Extracts from recent first-quarter 2019 revenue reports from the main players are as follows:

  • In recent results, Lufthansa issued a profits warning and reported a first-quarter turnaround from a €52 million profit in 2018 to a €336 million loss in 2019.
  • IAG, owner of British Airways and Iberia, posted a first-quarter fall in profits – €820 million lower than a year ago, at just €86 million compared with €906M. This was prior to the pilots’ strike in September 2019.
  • Air France-KLM’s losses in the same period rose from €257 million to €450 million.
    Of the non-IATA giants, easyJet reported a half-year loss of £275 million despite a 13% rise in passengers – losing almost £6 per passenger on every seat flown last winter.

Wizz Air reported strong annual results with a pre-tax profit of €300 million, up 4.5% year on year, but warned of a “not improving, maybe deteriorating” environment despite benefiting from higher fuel prices driving out “weaker carriers”.
Ryanair reported a 29% fall in annual profits but a 7% rise in passengers, with chief executive Michael O’Leary pledging to “keep the foot to the pedal”.

And now, of course, Thomas Cook and its airline have just gone out of business (23 September 2019), with the loss of over 20,000 jobs in the UK and Europe, resulting in an enormous repatriation effort of its clients worldwide and equally enormous fall-out throughout the wider travel industry.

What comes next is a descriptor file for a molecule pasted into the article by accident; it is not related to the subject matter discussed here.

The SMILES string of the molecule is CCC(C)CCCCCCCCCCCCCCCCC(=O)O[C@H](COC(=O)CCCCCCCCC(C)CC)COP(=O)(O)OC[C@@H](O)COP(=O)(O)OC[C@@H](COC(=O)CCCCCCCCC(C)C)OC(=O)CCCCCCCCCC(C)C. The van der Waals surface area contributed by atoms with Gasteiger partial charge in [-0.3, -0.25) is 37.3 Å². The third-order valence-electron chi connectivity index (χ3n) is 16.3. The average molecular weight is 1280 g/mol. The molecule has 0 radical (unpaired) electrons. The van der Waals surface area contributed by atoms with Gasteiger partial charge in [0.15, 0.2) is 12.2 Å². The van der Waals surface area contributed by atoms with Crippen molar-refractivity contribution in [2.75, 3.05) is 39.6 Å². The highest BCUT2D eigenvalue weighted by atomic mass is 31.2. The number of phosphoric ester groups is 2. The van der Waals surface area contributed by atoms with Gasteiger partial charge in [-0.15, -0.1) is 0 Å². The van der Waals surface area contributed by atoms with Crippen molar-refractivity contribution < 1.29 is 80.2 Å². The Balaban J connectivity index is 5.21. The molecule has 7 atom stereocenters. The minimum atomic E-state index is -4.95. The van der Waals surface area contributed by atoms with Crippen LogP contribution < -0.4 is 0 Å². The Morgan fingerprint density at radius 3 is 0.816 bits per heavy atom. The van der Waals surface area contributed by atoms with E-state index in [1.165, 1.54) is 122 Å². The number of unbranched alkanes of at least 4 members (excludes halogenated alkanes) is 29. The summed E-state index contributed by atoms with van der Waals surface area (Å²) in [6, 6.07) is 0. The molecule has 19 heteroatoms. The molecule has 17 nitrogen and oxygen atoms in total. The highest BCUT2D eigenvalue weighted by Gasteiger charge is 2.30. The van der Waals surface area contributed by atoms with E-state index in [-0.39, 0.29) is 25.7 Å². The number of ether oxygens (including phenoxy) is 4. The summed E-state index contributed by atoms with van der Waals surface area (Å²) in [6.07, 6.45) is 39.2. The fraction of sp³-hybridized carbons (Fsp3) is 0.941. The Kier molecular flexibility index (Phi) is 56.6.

Load Factors and What They Mean

On a daily basis, Ryanair advertises fares as low as £15 per single flight, including taxes, to European destinations. Its ability, and that of other airlines, to fill aircraft at such low prices has become a necessity – they have introduced so much capacity that they have no option.
Nobody should be travelling on a flight for several hours at what amounts to a bus fare. What airlines should be doing is cancelling flights rather than selling them at such peppercorn rates, thereby leading the public to believe, falsely, that realistic prices are actually ‘rip offs’.
CO2 emissions would fall if there were fewer flights, sold at realistic prices. Airlines like to boast about their high load factors. Load factors are, however, quite meaningless. Any airline can sell seats on a flight at next to nothing and achieve a high load factor. One seat sold at £100 is more beneficial (with less weight to carry, less fuel is used and lower carbon emissions result) than 10 seats sold at £10. A 50% load factor at decent seat rates would not only make flying a more comfortable experience for passengers but would also lead to airlines reducing their capacity and their emissions.

What prompts airlines to put on so much capacity? Certainly, one factor is greed, and the ugly desire for world domination. The UK is now controlled by an oligopoly of airlines – British Airways, easyJet and Ryanair. By purchasing more and more aircraft and more and more airport slots, and lowering prices, these carriers have driven all other airlines into bankruptcy. Norwegian has struggled to compete and is now fading in the face of stiff competition.

The Problem of Slots at Gatwick, Heathrow and Manchester